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How Congress can help ensure US leadership in artificial intelligence

For example, the European Union has released its AI strategy with a focus on investing in its innovation ecosystem, developing talent, building a common data space in compliance with data principles, and developing ethics to create trust.

According to the EU Commission, “the ambition is then to bring Europe’s ethical approach to the global stage.” China, meanwhile, has emerged as a peer competitor to the United States in AI and has announced its intention to lead the world in AI by 2030, which poses a myriad of economic, human rights and security concerns.

While the government cannot, and should not, supplant the private sector for all R&D efforts, the government can play an essential part in funding areas where there are not sufficient private-sector incentives — such as basic research and AI safety, a critical, underfunded area.

Enabling high-skilled immigration comes with an a bonus for the American economy — according to a joint report by the American Enterprise Institute and the Partnership For A New American Economy, “An additional 100 foreign-born workers in STEM fields with advanced degrees from U.S. universities is associated with an additional 262 jobs among US natives.” Immigrants found one-quarter of startups in the United States.

As AI technology is introduced into the U.S. economy, from social media bots to self-driving cars, the United States will need a sensible approach to regulating applications of AI technology to avoid undue harm and public resistance to adoption.

it is the embodiment of a quintessentially American desire, rooted deeply in our history as explorers and trailblazers — to explore the unknown, to ask the difficult questions, to protect our citizens, and to create a better future for our children and ourselves.” By funding AI research, expanding the talent base, and creating conditions for safe development, Congress can ensure the United States does not explore in the dark.

U.S. Military Is Building Smarter Robots and Thinks Insects Might Be Key to New Artificial Intelligence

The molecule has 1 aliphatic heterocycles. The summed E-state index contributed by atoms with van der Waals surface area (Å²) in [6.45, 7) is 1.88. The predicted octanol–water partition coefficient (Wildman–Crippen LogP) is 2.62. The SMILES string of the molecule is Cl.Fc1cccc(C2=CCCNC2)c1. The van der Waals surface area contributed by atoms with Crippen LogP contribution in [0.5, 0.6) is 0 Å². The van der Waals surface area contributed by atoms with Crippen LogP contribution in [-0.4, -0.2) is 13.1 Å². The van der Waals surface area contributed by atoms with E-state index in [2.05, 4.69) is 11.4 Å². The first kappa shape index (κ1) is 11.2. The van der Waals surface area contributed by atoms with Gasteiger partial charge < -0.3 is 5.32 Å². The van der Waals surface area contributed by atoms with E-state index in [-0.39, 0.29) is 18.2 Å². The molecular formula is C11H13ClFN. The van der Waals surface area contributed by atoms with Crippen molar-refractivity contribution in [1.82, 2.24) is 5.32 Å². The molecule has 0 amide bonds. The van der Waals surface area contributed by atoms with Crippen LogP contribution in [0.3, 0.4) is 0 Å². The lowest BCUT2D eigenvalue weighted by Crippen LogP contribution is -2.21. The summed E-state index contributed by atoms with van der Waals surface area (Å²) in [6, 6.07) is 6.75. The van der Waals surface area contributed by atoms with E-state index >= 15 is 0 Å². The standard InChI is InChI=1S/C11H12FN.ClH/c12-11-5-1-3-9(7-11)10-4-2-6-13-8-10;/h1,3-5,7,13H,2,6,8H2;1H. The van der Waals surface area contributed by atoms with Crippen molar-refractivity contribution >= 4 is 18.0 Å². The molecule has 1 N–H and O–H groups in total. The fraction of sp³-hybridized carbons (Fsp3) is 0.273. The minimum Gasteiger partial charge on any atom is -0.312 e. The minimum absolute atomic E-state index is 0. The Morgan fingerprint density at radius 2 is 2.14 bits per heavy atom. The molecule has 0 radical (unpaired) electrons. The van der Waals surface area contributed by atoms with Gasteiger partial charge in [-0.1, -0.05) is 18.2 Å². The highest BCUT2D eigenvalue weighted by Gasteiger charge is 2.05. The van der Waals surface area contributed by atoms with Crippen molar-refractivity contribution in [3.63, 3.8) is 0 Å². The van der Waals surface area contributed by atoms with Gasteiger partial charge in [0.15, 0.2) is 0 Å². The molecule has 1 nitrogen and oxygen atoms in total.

The Pentagon's research wing is investigating how certain insects could provide a key to developing new technologies related to artificial intelligence.

In a research opportunity posted last week, the Defense Advanced Research Projects Agency (DARPA) said it was 'inviting submissions of innovative basic research concepts exploring new computational frameworks and strategies drawn from the impressive computational capabilities of very small flying insects.'

The proposal, which will accept submissions until February 4, included a $1 million offer to a successful bidder capable of mapping out the insect's brain and its decision-making functions as part of the Artificial Intelligence Exploration program, which DARPA spokesperson Eric Butterbaugh told Air Force Magazine 'constitutes a series of high-risk, high-payoff projects where researchers will work to establish the feasibility of new AI concepts within 18 months of award.'

The document said that 'the United States will prioritize emerging technologies critical to economic growth and security, such as data science, encryption, autonomous technologies, gene editing, new materials, nanotechnology, advanced computing technologies, and artificial intelligence'—noting that 'From self-driving cars to autonomous weapons, the field of artificial intelligence, in particular, is progressing rapidly.'

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